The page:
Everyone has heard of Omega 3’s (n3) by now. They’re a relatively unique fatty acid chain. Our western diets are largely full of grains/starches and distinctly lacking in oily fish. This gives us a ton of omega 6’s & 9’s but not very many omega 3’s. Taking an omega 3 supplement (such as fish oil) can restore this balance and give us a more favorable ratio of omega 3-6-9. The result is an anti-inflammatory effect.
This is why fish oils can boast such a wide range of health benefits. Inflammation can manifest itself in a wide range of ailments — too much chronic inflammation will wreck your body. So, an anti-inflammatory can help reduce a wide range of ailments.
There’s a mountain of evidence now for omega 3’s, but more specifically we’re looking for DHA + EPA. There is another n3 called ALA, but it converts into DHA + EPA so poorly that you’re better off just going directly to the source.
We’re looking for about 1,000mg of DHA + EPA combined to reap the overall health benefits. This will probably work out at around 3-4g of fish oils. Different brands have different concentrations but generally speaking 1g of fish oil will give you about 300mg of DHA + EPA combined.
Be sure to take your food consumption into account when supplementing fish oil. Consistent doses of 3,000mg DHA + EPA might affect your immune system or increase risk of blood clotting. Always best to consult your doctor, especially if you’re on blood thinners.
Ok, so this is what you came here for — a performance enhancer. Once again, yes, it’s a performance enhancer and super well researched. But I can’t say I’ve ever gone, “damn, I can really feel that creatine working.” All of these things just contribute to you generally feeling better all-around.
Creatine is one of the most researched supplements there is — it’s essentially proven to work, so most athletes take it to improve their performance. You might get an extra rep here and there, which is pretty cool. What’s even cooler is the emerging body of evidence on creatine’s ability to stave off cognitive degenerative diseases like dementia and Alzheimer’s.
Creatine supplies an energy system known as the creatine-phosphate system, which is used during particularly high intensity/short intervals. This makes it absolutely perfect for weightlifting and HIIT training, but not so necessary for lower intensity/longer duration cardio work. It works by saturating the muscle stores so you’re capable of producing more ATP (energy).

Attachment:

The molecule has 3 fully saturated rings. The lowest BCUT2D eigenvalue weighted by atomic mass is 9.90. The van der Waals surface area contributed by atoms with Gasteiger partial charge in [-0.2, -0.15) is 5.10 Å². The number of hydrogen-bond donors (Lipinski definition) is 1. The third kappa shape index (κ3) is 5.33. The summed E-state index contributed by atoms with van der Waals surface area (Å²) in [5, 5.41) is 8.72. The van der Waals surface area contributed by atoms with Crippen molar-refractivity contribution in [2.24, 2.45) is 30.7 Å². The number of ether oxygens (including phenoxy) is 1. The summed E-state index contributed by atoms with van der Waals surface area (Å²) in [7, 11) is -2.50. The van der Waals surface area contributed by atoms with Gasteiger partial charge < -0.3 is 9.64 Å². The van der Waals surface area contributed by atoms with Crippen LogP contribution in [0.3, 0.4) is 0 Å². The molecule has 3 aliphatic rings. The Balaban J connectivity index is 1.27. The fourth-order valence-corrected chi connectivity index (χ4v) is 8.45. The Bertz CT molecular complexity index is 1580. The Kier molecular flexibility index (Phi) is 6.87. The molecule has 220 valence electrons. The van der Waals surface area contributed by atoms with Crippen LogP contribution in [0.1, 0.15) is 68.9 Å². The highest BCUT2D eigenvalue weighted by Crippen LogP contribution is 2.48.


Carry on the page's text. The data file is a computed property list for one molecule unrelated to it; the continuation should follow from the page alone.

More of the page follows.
Because we’re trying to saturate the muscle, you can run a loading dose of creatine. Which would be around 20g per day for 5-7 days. After this period you would drop to a maintenance dose of around 5g per day. Do you need the loading dose? Not necessarily. It’ll just take a little more time to become effective. It’s been reported to give as much as a 15% performance increase.
Fun fact: Increasing the creatine stores in the brain also boosts blood flow to the brain, which can help recovery following head injuries like concussions.
I’m not going to go too far down this rabbit hole — protein is generally protein. Where it comes from isn’t SUPER important, provided you’re getting it from varying sources. What I will say about protein powders is they’re super convenient. I’m not sure where else you’d be able to get 50g of protein in under 30 seconds.
My personal options are whey and beef protein. Whey protein is king, because it absorbs the fastest. But it can be kinda heavy/filling or problematic if you’re lactose intolerant. Beef protein usually comes as more of a juice which makes it refreshing while being accessible to those with milk digestion issues.
If you’re training hard, you want to be consuming an above-average amount of protein in order to make gains (between 1.6g-2.4g of protein per kg of bodyweight). Protein shakes sure as heck make getting there a lot easier!
Sticking with these basics will definitely support your training and recovery. You can embellish this with whatever you want, be it weird mushrooms, psychotic pre-workout, or whatever else might tickle your fancy. But this stack has been part of my supplementation routine forever and probably always will be.
Honorable Mention: CBD
While still in the newer stages of research and long-term testing, CBD has shown promising results as a recovery tool, sleep aid, and relaxation/stress-management supplement. Check out this blog for a solid personal account on CBD as a recovery tool: CBD Primer: The Next Supplement Frontier for Athletes (And Everyone)